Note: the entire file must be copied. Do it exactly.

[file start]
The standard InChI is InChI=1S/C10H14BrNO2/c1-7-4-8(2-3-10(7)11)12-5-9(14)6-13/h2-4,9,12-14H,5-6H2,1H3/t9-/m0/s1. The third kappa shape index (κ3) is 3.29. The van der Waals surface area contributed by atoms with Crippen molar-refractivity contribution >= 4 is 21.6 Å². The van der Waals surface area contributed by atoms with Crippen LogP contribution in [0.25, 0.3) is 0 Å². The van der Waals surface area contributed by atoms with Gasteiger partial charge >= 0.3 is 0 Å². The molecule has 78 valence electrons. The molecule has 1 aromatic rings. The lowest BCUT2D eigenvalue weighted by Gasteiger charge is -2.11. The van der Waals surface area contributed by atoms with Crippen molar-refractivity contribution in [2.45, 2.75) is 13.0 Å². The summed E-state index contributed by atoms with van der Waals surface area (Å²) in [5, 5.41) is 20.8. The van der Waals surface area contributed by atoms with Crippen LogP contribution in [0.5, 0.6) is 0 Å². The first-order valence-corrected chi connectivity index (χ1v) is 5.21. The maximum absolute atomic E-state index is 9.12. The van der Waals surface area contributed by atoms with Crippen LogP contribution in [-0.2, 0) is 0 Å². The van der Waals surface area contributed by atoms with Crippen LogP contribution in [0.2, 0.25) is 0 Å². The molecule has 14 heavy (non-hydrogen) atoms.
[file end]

The standard InChI is InChI=1S/C10H14BrNO2/c1-7-4-8(2-3-10(7)11)12-5-9(14)6-13/h2-4,9,12-14H,5-6H2,1H3/t9-/m0/s1. The third kappa shape index (κ3) is 3.29. The van der Waals surface area contributed by atoms with Crippen molar-refractivity contribution >= 4 is 21.6 Å². The van der Waals surface area contributed by atoms with Crippen LogP contribution in [0.25, 0.3) is 0 Å². The van der Waals surface area contributed by atoms with Gasteiger partial charge >= 0.3 is 0 Å². The molecule has 78 valence electrons. The molecule has 1 aromatic rings. The lowest BCUT2D eigenvalue weighted by Gasteiger charge is -2.11. The van der Waals surface area contributed by atoms with Crippen molar-refractivity contribution in [2.45, 2.75) is 13.0 Å². The summed E-state index contributed by atoms with van der Waals surface area (Å²) in [5, 5.41) is 20.8. The van der Waals surface area contributed by atoms with Crippen LogP contribution in [0.5, 0.6) is 0 Å². The first-order valence-corrected chi connectivity index (χ1v) is 5.21. The maximum absolute atomic E-state index is 9.12. The van der Waals surface area contributed by atoms with Crippen LogP contribution in [-0.2, 0) is 0 Å². The van der Waals surface area contributed by atoms with Crippen LogP contribution in [0.2, 0.25) is 0 Å². The molecule has 14 heavy (non-hydrogen) atoms.